With its loopy IPO, disappointing moves around its board of directors and constant questions about its privacy options, Facebook and its advertising have been loved about as much as Monsanto and ExxonMobil. The big difference, of course, is that while many users constantly rail against Facebook, they continue to use it. And as head-scratching as Facebook’s privacy policies may evolve at times, even more bizarre is this world in which users constantly complain about Facebook – on Facebook.
But the constant concerns over privacy still drive critics of Facebook crazy. And if you enter the world of Facebook advertising, the way in which those little banners and boxes are delivered to your screen may push you even closer to insanity. The way in which Facebook allows companies and even individuals to target advertisements to some critics may reek of an invasion of privacy. In the world of internet advertising, however, this is really nothing new: it is just that the granularity of who you target is even more precise now. For those new to internet advertising, however, the ways in which Facebook allows users to target ads can come across as odd.
Metafilter contributor the latin mouse describes the weird world of Facebook ad serving. The more information one posts on Facebook, and in turn the more information those Facebook friends share, the more possibilities exist for advertisers to target you. For example, the Metafilter user described the opportunity to direct ads based on loneliness. The specificity of the advertising platform allows for advertisers to seek out users whose current location differs from family and friends. For those whose relationship status stands at “it’s complicated,” they can breathe a sigh of relief: Facebook will not allow advertisers to target that demographic . . . yet. However, Facebook users whose status is “engaged” will certainly see ads for wedding dresses and photographers.
But it is the “Connection Targeting” that may creep out more users. Advertisers have the option to target friends of users who have “liked” a certain company or service, but have not liked that exact company themselves. Naturally the ad will appear to that use with a note that their friend “likes” this company or service, which could prove a tad embarrassing if that Facebook friend is some random acquaintance or colleague. The lesson here is be careful of which companies you “like” if your tastes run a tad on the dark or risqué side.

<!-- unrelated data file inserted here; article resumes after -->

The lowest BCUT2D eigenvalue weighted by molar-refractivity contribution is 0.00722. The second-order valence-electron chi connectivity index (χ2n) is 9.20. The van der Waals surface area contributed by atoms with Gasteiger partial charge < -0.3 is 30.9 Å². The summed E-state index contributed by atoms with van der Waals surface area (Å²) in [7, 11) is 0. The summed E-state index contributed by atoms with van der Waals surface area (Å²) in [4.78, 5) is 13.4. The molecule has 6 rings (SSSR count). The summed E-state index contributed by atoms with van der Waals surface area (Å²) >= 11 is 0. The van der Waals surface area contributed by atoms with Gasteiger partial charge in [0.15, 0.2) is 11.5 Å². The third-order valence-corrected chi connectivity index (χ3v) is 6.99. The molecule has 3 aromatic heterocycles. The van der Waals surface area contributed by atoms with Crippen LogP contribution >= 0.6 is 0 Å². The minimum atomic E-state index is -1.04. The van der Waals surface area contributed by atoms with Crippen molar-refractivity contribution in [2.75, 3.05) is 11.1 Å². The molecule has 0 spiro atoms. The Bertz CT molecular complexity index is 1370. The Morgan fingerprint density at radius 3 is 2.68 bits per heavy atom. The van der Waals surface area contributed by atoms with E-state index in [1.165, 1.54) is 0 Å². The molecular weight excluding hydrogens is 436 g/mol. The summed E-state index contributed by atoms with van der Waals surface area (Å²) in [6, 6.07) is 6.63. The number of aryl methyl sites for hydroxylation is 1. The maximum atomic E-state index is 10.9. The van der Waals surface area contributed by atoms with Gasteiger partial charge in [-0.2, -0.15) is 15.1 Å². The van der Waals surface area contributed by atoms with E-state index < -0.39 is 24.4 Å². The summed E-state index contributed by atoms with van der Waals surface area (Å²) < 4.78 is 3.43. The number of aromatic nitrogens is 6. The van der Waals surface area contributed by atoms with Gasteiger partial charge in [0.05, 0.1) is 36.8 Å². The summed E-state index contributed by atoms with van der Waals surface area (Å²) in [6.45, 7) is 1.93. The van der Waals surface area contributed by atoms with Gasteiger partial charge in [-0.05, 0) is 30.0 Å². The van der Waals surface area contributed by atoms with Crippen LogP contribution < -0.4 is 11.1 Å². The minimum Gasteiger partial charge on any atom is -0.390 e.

Advertising to certain ethnic groups is also possible, if your target ethnicity is Hispanic. You are out of luck, therefore, if you are trying to reach the Korean-American or Armenian-American communities in the U.S. Of course, depending on your goals, targeting Hispanics may not be too effective if you believe Cubans in south Florida and Mexicans in Los Angeles automatically comprise a monolithic group.
So while privacy advocates may have a tizzy over what they think are creepy advertising tactics on Facebook, it is important to remember two things. First, be vigilant of what you “like” on Facebook and who you are “friends” with. Second, the science of internet advertising, while far more advanced that the days when DoubleClick ruled this space circa 2000, is still imperfect. After all, as I bounce around Facebook, the ads I saw this evening alternated between customizable coffee mugs, underwear I would not be caught dead in and Applebee’s, where I have never eaten. Like your LinkedIn network, your Facebook profile has got to be kept clean to prevent any embarrassment in the first place.
Leon Kaye, based in California, is a sustainability consultant and the editor of GreenGoPost.com. He also contributes to Guardian Sustainable Business and covers sustainable architecture and design for Inhabitat. You can follow him on Twitter.
Images taken by Leon Kaye.